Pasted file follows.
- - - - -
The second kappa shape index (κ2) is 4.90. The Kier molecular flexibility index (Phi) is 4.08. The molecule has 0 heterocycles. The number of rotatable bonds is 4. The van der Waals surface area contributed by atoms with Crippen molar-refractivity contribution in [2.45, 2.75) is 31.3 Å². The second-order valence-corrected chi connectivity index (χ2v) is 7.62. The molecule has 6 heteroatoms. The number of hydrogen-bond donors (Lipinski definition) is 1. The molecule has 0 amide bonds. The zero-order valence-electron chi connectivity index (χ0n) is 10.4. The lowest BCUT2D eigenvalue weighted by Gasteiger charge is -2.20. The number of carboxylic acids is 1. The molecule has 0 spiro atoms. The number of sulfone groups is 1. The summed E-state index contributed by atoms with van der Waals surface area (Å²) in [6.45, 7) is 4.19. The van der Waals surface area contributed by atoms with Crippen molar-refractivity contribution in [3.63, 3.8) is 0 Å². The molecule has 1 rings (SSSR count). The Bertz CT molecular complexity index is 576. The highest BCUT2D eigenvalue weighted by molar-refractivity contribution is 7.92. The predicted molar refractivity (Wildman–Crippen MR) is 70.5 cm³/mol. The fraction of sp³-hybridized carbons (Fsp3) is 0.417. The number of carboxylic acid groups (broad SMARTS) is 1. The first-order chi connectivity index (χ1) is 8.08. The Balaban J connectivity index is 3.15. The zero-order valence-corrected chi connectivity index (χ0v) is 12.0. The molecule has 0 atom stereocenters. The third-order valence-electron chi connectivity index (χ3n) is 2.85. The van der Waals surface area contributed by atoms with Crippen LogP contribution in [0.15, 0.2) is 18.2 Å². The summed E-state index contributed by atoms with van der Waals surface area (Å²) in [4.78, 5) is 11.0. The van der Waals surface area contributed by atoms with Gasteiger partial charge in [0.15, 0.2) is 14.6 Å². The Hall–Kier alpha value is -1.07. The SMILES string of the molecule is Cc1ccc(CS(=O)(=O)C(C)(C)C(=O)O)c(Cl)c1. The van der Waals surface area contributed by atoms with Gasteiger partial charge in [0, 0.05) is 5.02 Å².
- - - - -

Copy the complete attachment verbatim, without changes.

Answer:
The second kappa shape index (κ2) is 4.90. The Kier molecular flexibility index (Phi) is 4.08. The molecule has 0 heterocycles. The number of rotatable bonds is 4. The van der Waals surface area contributed by atoms with Crippen molar-refractivity contribution in [2.45, 2.75) is 31.3 Å². The second-order valence-corrected chi connectivity index (χ2v) is 7.62. The molecule has 6 heteroatoms. The number of hydrogen-bond donors (Lipinski definition) is 1. The molecule has 0 amide bonds. The zero-order valence-electron chi connectivity index (χ0n) is 10.4. The lowest BCUT2D eigenvalue weighted by Gasteiger charge is -2.20. The number of carboxylic acids is 1. The molecule has 0 spiro atoms. The number of sulfone groups is 1. The summed E-state index contributed by atoms with van der Waals surface area (Å²) in [6.45, 7) is 4.19. The van der Waals surface area contributed by atoms with Crippen molar-refractivity contribution in [3.63, 3.8) is 0 Å². The molecule has 1 rings (SSSR count). The Bertz CT molecular complexity index is 576. The highest BCUT2D eigenvalue weighted by molar-refractivity contribution is 7.92. The predicted molar refractivity (Wildman–Crippen MR) is 70.5 cm³/mol. The fraction of sp³-hybridized carbons (Fsp3) is 0.417. The number of carboxylic acid groups (broad SMARTS) is 1. The first-order chi connectivity index (χ1) is 8.08. The Balaban J connectivity index is 3.15. The zero-order valence-corrected chi connectivity index (χ0v) is 12.0. The molecule has 0 atom stereocenters. The third-order valence-electron chi connectivity index (χ3n) is 2.85. The van der Waals surface area contributed by atoms with Crippen LogP contribution in [0.15, 0.2) is 18.2 Å². The summed E-state index contributed by atoms with van der Waals surface area (Å²) in [4.78, 5) is 11.0. The van der Waals surface area contributed by atoms with Gasteiger partial charge in [0.15, 0.2) is 14.6 Å². The Hall–Kier alpha value is -1.07. The SMILES string of the molecule is Cc1ccc(CS(=O)(=O)C(C)(C)C(=O)O)c(Cl)c1. The van der Waals surface area contributed by atoms with Gasteiger partial charge in [0, 0.05) is 5.02 Å².